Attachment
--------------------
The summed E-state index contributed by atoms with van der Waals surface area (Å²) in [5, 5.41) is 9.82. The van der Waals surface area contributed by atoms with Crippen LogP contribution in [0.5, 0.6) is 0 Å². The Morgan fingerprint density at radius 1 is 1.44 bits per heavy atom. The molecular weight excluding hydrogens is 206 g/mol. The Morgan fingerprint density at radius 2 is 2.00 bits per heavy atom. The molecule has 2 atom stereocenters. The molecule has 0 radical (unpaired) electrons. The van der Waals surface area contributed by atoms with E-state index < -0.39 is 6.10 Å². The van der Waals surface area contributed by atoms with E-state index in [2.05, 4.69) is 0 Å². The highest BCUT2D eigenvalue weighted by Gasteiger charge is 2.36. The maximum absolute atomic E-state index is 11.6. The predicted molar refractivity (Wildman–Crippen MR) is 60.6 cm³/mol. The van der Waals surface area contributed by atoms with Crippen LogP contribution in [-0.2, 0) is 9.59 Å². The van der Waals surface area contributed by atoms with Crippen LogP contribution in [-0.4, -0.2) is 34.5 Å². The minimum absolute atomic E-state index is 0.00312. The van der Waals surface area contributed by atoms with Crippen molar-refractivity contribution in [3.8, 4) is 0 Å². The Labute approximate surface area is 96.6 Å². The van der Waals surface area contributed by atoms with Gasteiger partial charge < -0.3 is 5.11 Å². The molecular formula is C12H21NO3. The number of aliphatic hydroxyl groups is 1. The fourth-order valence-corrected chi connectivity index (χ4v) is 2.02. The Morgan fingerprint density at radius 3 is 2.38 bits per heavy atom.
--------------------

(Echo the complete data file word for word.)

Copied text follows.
The summed E-state index contributed by atoms with van der Waals surface area (Å²) in [5, 5.41) is 9.82. The van der Waals surface area contributed by atoms with Crippen LogP contribution in [0.5, 0.6) is 0 Å². The Morgan fingerprint density at radius 1 is 1.44 bits per heavy atom. The molecular weight excluding hydrogens is 206 g/mol. The Morgan fingerprint density at radius 2 is 2.00 bits per heavy atom. The molecule has 2 atom stereocenters. The molecule has 0 radical (unpaired) electrons. The van der Waals surface area contributed by atoms with E-state index < -0.39 is 6.10 Å². The van der Waals surface area contributed by atoms with E-state index in [2.05, 4.69) is 0 Å². The highest BCUT2D eigenvalue weighted by Gasteiger charge is 2.36. The maximum absolute atomic E-state index is 11.6. The predicted molar refractivity (Wildman–Crippen MR) is 60.6 cm³/mol. The van der Waals surface area contributed by atoms with Crippen LogP contribution in [-0.2, 0) is 9.59 Å². The van der Waals surface area contributed by atoms with Crippen LogP contribution in [-0.4, -0.2) is 34.5 Å². The minimum absolute atomic E-state index is 0.00312. The van der Waals surface area contributed by atoms with Crippen molar-refractivity contribution in [3.8, 4) is 0 Å². The Labute approximate surface area is 96.6 Å². The van der Waals surface area contributed by atoms with Gasteiger partial charge < -0.3 is 5.11 Å². The molecular formula is C12H21NO3. The number of aliphatic hydroxyl groups is 1. The fourth-order valence-corrected chi connectivity index (χ4v) is 2.02. The Morgan fingerprint density at radius 3 is 2.38 bits per heavy atom.